We traveled outside Paris today to tour the Loire Valley and Burgundy wine regions. Our first stop was a goat farm and cheese factory where Crottin de Chauvignol, the most famous goat cheese of the Loire Valley, is made.
We learned how they made the cheese and sampled cheese at different stages of ripeness. It was amazing how much the cheese changed. It went from “young and soft” to “bluish with a savory character” and finally to “mature with a strong flavor.”
Baby goats were born just a few days before we got there. With a caution from our guide to watch our step, we visited the barn and saw the baby goats.
Our guide gave us a heartfelt explanation of the importance of “terroir”, the way geography, geology and climate contribute to the unique characteristics of the wine from each region. He kept saying, “In France we don’t care what kind of grape is used; we only care where the grape grew up.” In the Coteaux du Giennois region, the wine maker we visited demonstrated the different components of the soil and then pointed out how they affected the wine when we tasted it.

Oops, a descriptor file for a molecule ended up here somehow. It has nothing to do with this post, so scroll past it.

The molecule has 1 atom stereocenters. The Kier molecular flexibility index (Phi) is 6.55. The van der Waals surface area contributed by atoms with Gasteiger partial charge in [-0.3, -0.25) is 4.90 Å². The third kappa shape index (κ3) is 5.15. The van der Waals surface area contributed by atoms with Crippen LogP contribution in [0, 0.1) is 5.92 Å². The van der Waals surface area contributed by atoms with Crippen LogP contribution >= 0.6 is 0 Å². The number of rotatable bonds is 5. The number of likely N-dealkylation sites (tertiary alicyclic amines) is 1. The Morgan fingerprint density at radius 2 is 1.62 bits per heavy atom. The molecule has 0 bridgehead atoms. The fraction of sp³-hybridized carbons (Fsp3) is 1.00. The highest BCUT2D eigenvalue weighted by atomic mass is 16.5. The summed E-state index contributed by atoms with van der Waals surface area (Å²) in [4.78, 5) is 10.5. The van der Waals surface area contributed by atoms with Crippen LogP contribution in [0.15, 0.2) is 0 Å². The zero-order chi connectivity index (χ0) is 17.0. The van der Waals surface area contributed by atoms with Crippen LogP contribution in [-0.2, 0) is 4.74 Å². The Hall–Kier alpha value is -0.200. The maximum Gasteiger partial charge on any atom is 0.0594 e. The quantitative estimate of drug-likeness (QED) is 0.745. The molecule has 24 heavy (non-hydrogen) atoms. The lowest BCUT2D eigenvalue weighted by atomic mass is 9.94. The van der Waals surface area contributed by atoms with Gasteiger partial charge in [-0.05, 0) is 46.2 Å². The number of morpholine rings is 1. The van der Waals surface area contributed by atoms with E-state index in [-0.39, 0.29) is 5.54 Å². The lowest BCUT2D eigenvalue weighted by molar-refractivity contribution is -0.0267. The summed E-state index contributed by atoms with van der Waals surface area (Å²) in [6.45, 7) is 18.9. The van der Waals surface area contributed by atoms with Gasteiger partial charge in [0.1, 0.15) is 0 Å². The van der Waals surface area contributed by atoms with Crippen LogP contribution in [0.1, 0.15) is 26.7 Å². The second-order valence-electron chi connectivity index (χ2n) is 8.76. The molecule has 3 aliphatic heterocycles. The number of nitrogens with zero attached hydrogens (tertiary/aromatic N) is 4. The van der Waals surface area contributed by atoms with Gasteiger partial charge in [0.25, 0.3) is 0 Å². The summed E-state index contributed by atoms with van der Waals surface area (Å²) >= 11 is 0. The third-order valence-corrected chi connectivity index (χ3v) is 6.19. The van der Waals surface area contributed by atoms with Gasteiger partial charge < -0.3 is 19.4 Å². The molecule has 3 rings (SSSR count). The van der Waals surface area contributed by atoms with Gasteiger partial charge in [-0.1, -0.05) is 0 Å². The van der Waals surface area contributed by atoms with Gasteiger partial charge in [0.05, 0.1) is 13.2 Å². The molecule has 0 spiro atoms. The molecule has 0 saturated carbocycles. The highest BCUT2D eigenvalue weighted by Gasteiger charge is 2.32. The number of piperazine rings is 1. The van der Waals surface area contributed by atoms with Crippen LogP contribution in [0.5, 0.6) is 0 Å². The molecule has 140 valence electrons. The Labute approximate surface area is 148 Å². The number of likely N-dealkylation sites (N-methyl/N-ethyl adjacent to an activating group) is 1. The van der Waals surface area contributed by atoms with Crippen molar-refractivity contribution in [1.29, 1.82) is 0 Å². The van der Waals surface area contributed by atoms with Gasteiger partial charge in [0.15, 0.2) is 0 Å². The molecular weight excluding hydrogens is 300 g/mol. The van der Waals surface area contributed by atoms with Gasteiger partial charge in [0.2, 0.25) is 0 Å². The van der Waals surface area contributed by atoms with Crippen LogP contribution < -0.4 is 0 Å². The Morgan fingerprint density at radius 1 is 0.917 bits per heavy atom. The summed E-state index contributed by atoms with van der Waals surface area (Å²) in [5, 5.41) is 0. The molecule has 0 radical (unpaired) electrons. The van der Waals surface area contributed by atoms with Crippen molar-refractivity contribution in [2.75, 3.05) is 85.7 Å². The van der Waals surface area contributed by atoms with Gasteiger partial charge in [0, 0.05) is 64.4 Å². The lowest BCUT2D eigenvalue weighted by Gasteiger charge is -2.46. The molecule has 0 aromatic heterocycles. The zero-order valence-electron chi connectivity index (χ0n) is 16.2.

After a traditional French lunch we traveled to Sancerre and tasted white, red, and rose Sancerre wine. Sancerre is my favorite white wine, but I didn’t know until our tour that there were also red and rose wines from this region. The tiny town of Sancerre has a wine museum with a beautiful view from the terrace.
Our final stop was the Roland Fissier et Fils winery where our tour guide, Jean Barnard, conducted another tasting for us.
The wine makers signed the labels on the bottles we bought to bring home.